Say goodbye to the Island. Form it into a loaf. I used three potatoes to make a loaf about 8″ by 3″ by 2″ high. Then slice the loaf crosswise to make slices approximately 1″ thick by 2″ by 3″. The big sides of the slice should look kind of airy – marbleized and striated, not glommy.
With the full length of your hand, palm and fingers, roll the slice until it becomes a log, probalby about four or five inches long. When Marco does it, each one is absolute perfect and symmetrical – and identical to all the others. When I do it, they’re a little funky and each one’s a little different than the others. He says you get better with practice.
Continue rolling, but now begin to exert some pressure out toward the ends of the log – so it gets longer and thinner. You’re done when you run out of room on the cutting board.
Finally, dust your long, skinny logs with a very little bit of flour. Roll them back and forth a couple of times to coat them. Then cut them into small pieces, about 3/4″. They’re ready to cook; or, you can make them in advance and leave them out at room temperature for two or three hours. If you leave them out, put them on a flour-dusted kitchen towel.
The whole process took me about 20 minutes. The pro can do it in half the time.
This goes really fast. Put the raw gnocchi into a pot of boiling water. They’ll sink to the bottom. About a minute later, they float to the top. When they’re floating, they’re done. Take them out of the pot with a slotted spoon so they drain. Put ’em on a plate and sauce ’em.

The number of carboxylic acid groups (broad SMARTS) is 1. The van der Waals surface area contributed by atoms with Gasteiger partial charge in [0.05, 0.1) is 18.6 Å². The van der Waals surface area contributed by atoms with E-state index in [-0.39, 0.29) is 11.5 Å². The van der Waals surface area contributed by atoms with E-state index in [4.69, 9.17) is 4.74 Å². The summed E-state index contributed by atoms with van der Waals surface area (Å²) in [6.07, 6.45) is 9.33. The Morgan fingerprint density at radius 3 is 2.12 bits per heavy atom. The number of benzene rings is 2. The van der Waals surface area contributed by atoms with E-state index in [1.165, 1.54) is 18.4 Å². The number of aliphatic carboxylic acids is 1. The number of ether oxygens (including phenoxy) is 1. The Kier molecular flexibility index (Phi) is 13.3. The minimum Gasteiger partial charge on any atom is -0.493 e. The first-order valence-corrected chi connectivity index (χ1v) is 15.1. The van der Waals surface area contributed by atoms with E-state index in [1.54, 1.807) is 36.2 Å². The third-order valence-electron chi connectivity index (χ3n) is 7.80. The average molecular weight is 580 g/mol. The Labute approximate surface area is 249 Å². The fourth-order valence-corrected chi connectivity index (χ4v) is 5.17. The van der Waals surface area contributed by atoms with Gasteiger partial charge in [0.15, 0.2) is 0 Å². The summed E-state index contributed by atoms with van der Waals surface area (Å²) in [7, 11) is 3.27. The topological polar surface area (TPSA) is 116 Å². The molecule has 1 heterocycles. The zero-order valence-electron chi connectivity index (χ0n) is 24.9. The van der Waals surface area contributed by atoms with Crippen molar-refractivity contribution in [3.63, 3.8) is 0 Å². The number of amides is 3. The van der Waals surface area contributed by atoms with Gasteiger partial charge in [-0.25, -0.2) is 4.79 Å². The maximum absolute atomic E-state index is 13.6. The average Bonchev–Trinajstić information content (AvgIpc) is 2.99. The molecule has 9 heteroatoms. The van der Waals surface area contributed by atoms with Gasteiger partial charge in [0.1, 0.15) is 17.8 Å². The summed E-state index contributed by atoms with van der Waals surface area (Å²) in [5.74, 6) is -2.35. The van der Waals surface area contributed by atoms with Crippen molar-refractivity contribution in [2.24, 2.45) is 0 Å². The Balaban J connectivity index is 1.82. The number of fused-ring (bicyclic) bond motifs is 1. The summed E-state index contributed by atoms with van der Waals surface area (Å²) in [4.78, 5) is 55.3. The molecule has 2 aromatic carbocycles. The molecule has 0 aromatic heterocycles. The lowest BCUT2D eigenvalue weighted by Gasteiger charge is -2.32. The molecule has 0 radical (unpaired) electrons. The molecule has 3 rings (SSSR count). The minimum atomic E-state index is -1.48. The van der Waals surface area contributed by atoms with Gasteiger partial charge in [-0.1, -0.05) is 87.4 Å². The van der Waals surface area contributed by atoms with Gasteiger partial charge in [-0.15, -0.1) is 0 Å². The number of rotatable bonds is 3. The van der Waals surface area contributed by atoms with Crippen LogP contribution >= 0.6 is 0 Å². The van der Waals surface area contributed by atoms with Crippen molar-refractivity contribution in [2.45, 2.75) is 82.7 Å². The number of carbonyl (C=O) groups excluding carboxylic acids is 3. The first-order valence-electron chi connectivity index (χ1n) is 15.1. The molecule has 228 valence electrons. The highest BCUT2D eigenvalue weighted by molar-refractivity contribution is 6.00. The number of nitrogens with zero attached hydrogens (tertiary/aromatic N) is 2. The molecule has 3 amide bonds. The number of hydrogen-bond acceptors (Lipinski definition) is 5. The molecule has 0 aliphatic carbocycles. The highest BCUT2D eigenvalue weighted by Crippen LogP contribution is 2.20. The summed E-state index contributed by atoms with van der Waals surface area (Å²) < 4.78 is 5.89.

They’re great with a simple tomato sauce. They’re great with a little olive oil, sea salt and grated parmiggiano cheese. And they’re mindblowing with a butter-sage sauce Marco showed me, the one he serves at his restaurant, Hearth.
Let’s start with the benefit. When you get these just right, they’re the best thing that’ll go in your mouth all day. No exceptions. No exceptions. Cost? About 50 cents per main course serving. Really.
For the equivalent serving size (1 potato, about 200 grams), Tater Tots cost $1.12. How did that happen? Well, Ore-Ida added a lot of vegetable oil. And salt. And chemical preservatives. Mostly, they added a lot of packaging and marketing.
Let’s Do The Math
Gnocchi, about 180 calories per main course serving, not including sauce. Tater Tots, 300, not including ketchup.
Gnocchi, a 35-minute walk. The Tots: make that an hour.
Put Your Money Where Your Mouth Is. Buy your vegetables from a farmer.
“The estimated bill for marketing domestic farm foods was $466 billion in 1998… 80 percent of the $585 billion consumers spent for these foods. The remaining 20 percent,or $119 billion,represents the gross return paid to farmers … From 1988 to 1998, consumer expenditures for farm foods rose $186 billion. Roughly 88 percent of this increase resulted from an increase in the marketing bill.” (U.S. Dept. of Agriculture report) Things aren’t getting better: “In 2006, 19 cents of every dollar spent on U.S.-grown food went to the farmer for the raw food inputs …” (USDA Economic Research Service, 2008). Just buy the potato.
You should read Marco Canora’s thoroughly enjoyable and user-friendly new book, Salt To Taste. You’ll love reading it even if you don’t use a single recipe. But you will. Like his soffrito. And whenever you can, you should go to his great restaurant, Hearth.
my potato ricer